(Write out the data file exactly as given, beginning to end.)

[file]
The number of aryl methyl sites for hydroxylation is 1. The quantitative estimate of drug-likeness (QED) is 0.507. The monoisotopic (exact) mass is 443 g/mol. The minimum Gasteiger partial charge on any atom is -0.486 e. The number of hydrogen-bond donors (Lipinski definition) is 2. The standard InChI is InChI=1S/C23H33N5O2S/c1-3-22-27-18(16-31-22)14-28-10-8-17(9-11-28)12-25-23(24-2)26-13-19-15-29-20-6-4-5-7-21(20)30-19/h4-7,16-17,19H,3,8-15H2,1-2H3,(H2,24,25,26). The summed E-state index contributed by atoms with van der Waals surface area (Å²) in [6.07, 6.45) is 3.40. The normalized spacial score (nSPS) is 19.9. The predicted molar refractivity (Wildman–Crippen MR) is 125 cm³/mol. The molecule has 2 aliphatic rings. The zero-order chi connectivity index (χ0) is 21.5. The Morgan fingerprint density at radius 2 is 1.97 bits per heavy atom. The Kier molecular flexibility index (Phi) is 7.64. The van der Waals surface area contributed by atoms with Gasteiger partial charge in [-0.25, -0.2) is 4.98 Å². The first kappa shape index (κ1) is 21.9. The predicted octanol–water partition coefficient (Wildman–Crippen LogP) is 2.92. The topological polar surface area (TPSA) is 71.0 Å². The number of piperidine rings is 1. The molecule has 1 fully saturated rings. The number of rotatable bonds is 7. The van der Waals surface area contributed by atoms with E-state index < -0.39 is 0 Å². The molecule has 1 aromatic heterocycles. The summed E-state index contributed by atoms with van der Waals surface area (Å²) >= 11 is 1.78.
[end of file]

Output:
The number of aryl methyl sites for hydroxylation is 1. The quantitative estimate of drug-likeness (QED) is 0.507. The monoisotopic (exact) mass is 443 g/mol. The minimum Gasteiger partial charge on any atom is -0.486 e. The number of hydrogen-bond donors (Lipinski definition) is 2. The standard InChI is InChI=1S/C23H33N5O2S/c1-3-22-27-18(16-31-22)14-28-10-8-17(9-11-28)12-25-23(24-2)26-13-19-15-29-20-6-4-5-7-21(20)30-19/h4-7,16-17,19H,3,8-15H2,1-2H3,(H2,24,25,26). The summed E-state index contributed by atoms with van der Waals surface area (Å²) in [6.07, 6.45) is 3.40. The normalized spacial score (nSPS) is 19.9. The predicted molar refractivity (Wildman–Crippen MR) is 125 cm³/mol. The molecule has 2 aliphatic rings. The zero-order chi connectivity index (χ0) is 21.5. The Morgan fingerprint density at radius 2 is 1.97 bits per heavy atom. The Kier molecular flexibility index (Phi) is 7.64. The van der Waals surface area contributed by atoms with Gasteiger partial charge in [-0.25, -0.2) is 4.98 Å². The first kappa shape index (κ1) is 21.9. The predicted octanol–water partition coefficient (Wildman–Crippen LogP) is 2.92. The topological polar surface area (TPSA) is 71.0 Å². The number of piperidine rings is 1. The molecule has 1 fully saturated rings. The number of rotatable bonds is 7. The van der Waals surface area contributed by atoms with E-state index < -0.39 is 0 Å². The molecule has 1 aromatic heterocycles. The summed E-state index contributed by atoms with van der Waals surface area (Å²) >= 11 is 1.78.